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Where Talent Meets Career Opportunity

So, you want to make sense of your data -- maybe it's some daily lead data like we have right here " but the problem is, when you put it on a graph, it just looks like noise. Weekdays and weekends confuse the issue, and confuse our understanding of what's really going on underneath the surface. Right?                      
Client reviews play an important role in promoting your workforce investment board's career center online and improving your search ranking. Review signals contribute 8.4 percent to how Google ranks your site, according to a Moz analysis of local search engine ranking factors.1 Reviews also influence whether prospective clients will attend your events and make use of your services - 85 percent of consumers now read online reviews when considering local businesses, and 79 percent trust online reviews as much as personal recommendations, according to BrightLocal research.2 Even negative reviews are important, because they provide you with feedback you can use to improve your center. Here are five ways workforce centers can encourage their current clients to provide honest online reviews to boost Search Engine Optimization (SEO):
Development of your in-store managers is a critical piece in the retention strategy. According to a report by the American Society for Training and Development (ASTD), companies that offer comprehensive training enjoy a 24% higher profit margin than those who spend less on training.1 By providing employees with the skills they need to succeed, their confidence and motivation will improve and ultimately result in a better customer experience.
Employment-focused education for "middle-skill" occupations is becoming increasingly relevant. More than 850,000 K-12 students in the U.S. are classified as "vocational," which encompasses CTE fields and makes up just around 2% of total students. The cost to educate these students is nearly $14,000 or 20-40% greater than that of traditional academic instruction. In recent years, approximately $13 billion has been spent annually by federal, state and local governments to support youth-focused vocational education systems across the U.S., with federal funding constituting only about 4-8% percent of all state and local spending.1 This is in addition to the $16 billion post-high school trade and technical school-industry.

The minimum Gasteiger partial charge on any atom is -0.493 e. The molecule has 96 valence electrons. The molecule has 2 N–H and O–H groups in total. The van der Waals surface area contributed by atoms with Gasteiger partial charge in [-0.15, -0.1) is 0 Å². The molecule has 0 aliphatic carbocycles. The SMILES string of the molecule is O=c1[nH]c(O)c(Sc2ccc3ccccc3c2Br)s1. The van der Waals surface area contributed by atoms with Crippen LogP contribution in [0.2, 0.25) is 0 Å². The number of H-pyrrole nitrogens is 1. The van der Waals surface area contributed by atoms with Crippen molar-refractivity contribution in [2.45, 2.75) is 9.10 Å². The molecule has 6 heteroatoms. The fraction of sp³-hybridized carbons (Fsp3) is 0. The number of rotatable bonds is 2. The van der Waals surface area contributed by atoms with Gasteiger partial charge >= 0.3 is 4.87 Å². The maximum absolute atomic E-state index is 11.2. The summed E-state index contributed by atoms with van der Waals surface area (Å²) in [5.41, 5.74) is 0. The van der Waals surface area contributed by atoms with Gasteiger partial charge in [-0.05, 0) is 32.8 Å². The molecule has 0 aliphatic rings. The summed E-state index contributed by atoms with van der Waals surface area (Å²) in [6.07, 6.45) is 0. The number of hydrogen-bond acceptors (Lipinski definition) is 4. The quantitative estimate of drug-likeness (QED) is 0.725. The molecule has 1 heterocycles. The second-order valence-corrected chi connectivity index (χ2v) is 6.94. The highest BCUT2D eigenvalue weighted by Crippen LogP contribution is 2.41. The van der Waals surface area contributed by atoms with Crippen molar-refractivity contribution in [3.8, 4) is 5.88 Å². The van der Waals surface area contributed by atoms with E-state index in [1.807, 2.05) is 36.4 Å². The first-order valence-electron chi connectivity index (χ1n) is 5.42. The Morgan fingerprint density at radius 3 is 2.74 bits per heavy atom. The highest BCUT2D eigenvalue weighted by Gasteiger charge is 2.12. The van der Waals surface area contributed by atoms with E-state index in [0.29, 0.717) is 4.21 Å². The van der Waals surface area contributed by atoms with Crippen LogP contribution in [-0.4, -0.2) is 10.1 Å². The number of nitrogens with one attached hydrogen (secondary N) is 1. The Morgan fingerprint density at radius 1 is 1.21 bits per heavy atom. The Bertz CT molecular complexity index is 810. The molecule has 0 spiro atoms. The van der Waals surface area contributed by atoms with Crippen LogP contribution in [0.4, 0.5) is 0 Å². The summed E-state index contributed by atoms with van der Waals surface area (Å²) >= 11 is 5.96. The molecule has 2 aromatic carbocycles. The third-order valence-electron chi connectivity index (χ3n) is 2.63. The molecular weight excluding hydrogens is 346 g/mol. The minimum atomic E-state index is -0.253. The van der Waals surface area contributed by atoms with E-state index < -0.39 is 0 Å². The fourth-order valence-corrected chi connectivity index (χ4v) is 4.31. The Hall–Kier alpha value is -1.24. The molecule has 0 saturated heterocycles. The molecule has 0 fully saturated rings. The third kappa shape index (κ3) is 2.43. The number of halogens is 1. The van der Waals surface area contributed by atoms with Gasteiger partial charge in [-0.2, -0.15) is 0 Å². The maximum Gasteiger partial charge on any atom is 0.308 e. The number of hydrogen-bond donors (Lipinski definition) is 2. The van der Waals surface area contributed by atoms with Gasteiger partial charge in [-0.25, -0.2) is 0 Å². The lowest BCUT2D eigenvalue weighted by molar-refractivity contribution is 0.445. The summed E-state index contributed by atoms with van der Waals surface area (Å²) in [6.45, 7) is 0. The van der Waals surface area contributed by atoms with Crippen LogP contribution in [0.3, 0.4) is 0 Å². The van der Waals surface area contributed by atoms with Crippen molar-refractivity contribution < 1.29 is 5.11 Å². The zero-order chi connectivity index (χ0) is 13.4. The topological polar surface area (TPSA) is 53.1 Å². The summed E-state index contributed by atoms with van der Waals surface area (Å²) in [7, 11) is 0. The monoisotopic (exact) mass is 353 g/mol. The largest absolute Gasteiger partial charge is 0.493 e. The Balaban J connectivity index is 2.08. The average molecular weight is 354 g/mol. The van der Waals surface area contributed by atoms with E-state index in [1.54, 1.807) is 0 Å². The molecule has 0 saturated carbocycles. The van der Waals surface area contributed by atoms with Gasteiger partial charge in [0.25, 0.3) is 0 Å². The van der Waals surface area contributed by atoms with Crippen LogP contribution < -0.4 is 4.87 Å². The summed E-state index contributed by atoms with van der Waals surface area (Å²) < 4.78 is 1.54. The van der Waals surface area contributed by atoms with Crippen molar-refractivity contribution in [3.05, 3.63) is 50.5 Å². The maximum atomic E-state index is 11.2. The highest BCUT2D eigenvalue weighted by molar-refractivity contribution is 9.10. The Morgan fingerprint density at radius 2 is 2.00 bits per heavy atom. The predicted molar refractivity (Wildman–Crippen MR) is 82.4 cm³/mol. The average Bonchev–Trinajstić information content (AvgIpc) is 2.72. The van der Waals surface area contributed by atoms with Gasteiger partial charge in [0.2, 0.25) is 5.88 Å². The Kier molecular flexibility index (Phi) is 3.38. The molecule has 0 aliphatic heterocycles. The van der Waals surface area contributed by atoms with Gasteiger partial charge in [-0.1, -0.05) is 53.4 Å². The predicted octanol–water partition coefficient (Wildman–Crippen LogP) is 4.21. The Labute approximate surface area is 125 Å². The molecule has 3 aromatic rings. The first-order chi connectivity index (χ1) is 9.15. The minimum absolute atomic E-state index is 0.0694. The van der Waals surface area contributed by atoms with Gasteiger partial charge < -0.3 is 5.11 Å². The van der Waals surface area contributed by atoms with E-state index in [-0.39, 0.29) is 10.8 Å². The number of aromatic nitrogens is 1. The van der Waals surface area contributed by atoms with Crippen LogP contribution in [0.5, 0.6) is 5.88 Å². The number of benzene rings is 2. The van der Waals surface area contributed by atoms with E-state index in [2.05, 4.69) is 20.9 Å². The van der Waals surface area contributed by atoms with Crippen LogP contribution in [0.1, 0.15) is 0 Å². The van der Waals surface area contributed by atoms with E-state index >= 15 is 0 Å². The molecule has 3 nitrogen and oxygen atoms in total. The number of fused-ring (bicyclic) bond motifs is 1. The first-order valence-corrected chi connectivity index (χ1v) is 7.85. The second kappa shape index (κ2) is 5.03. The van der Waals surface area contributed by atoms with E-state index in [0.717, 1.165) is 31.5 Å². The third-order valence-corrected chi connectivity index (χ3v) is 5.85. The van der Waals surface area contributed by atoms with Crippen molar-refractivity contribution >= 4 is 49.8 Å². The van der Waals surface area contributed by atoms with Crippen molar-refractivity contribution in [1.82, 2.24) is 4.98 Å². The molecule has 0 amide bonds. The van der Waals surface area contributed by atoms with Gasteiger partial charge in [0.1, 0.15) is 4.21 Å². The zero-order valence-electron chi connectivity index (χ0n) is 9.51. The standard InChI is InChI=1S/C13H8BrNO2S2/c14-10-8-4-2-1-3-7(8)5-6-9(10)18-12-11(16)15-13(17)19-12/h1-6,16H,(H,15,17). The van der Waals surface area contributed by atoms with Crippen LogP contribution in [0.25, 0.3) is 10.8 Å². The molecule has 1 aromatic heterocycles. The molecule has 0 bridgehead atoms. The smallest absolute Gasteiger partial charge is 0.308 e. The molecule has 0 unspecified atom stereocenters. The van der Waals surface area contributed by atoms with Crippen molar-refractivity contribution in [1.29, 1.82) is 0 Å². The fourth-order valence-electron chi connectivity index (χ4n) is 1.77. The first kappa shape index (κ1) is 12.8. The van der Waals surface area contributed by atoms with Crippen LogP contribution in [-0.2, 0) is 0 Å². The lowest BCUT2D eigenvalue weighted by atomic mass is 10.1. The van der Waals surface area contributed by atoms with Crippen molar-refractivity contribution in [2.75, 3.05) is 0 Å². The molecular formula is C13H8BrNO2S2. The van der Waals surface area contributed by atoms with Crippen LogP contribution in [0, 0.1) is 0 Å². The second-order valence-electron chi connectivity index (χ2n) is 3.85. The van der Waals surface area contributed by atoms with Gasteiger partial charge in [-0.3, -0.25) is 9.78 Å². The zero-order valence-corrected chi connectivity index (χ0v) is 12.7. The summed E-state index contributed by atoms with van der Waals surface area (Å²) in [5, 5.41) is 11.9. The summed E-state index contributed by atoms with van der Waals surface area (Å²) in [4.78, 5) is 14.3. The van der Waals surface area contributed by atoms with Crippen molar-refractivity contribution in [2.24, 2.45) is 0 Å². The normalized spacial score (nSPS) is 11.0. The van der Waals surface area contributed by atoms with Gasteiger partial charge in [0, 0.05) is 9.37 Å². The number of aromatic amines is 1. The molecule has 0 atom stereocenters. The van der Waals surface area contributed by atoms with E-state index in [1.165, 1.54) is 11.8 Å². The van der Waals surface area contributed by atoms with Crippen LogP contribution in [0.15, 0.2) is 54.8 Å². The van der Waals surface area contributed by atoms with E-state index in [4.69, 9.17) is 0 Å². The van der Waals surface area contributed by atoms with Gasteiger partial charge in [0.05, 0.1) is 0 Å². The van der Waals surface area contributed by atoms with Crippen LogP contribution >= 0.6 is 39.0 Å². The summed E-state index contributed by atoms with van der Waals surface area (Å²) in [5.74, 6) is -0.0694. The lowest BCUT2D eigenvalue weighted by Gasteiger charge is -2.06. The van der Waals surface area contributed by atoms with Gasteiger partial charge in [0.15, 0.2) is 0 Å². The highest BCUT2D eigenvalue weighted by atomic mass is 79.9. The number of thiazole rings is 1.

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Today's employers are in the midst of a talent shortage that shows little sign of abating. According to the Manpower Group's latest annual survey, thirty-eight percent of employers report having trouble filling jobs.1 The professional and business services industry and the education and health services industry each have more than one million job openings, the Department of Education reports,2 and according to The Apsen Institute there are over 3.5 million unfilled jobs in the United States that do not require a four-year degree.3 These jobs, often referred to as middle-skill jobs, make up the largest part of the labor marketing in the United States. Businesses have a vested interest in solving this problem. Here are a few ways the business community can work with local youth organizations to prepare the next generation of workers.
Among numerous challenges facing restaurants of all types is retaining top talent. Retention is a strategic goal within organizations that's discussed among groups and departments on a regular basis. In my position as Director of Human Resources for a restaurant brand, I am responsible for leading this initiative. It is especially challenging in the restaurant industry, where turnover trends are high.
Youth employment rates are rising. The unemployment rate for young people fell to 10.3 percent in January, down from an all-time high of 19.5 percent in April 2010, according to U.S. Bureau of Labor Statistics data reported in Trading Economics1. However, these gains are primarily among youth who are out of school; those who are trying to simultaneously go to school and work are still struggling to balance both demands, a Child Trends Databank report observes2. If your organization is trying to connect youth with jobs, the success of your program depends heavily on securing support from local businesses. Here are a few ways youth programs can make local businesses more motivated to hire their programs' participants.
Peer-to-peer recognition programs are becoming increasingly popular in the quick-service restaurant and retail industries. While top-down recognition still goes a long way, getting acknowledged by one's coworkers is also a powerful way to increase motivation and job satisfaction. More motivated and satisfied employees will in turn deliver a better brand experience, which can lead to increased customer satisfaction, loyalty, and ultimately, sales.
For workforce boards seeking to draw youth to your career centers, social media is one of the best recruitment tools you have. A whopping 92 percent of teens go online daily, a Pew Research Center found.1 Fifty-six percent go online more than once a day and 24 percent are online "almost constantly." Among teens who go online, Facebook, Instagram, Snapchat and Twitter are the most popular social media networks; 71 percent of teens use Facebook, 52 percent use Instagram, 41 percent use Snapchat and 33 percent use Twitter. For your social media marketing strategy to be effective, you need to target these channels.
To date, a lot of good has been done for Career Technical Education (CTE). Lives have been changed and skills have been built, as institutions and dedicated faculty have been well-preparing students for careers in CTE.  In this series, we'll talk about how to build on the strong foundation of CTE and evolve the system while innovating for the future.

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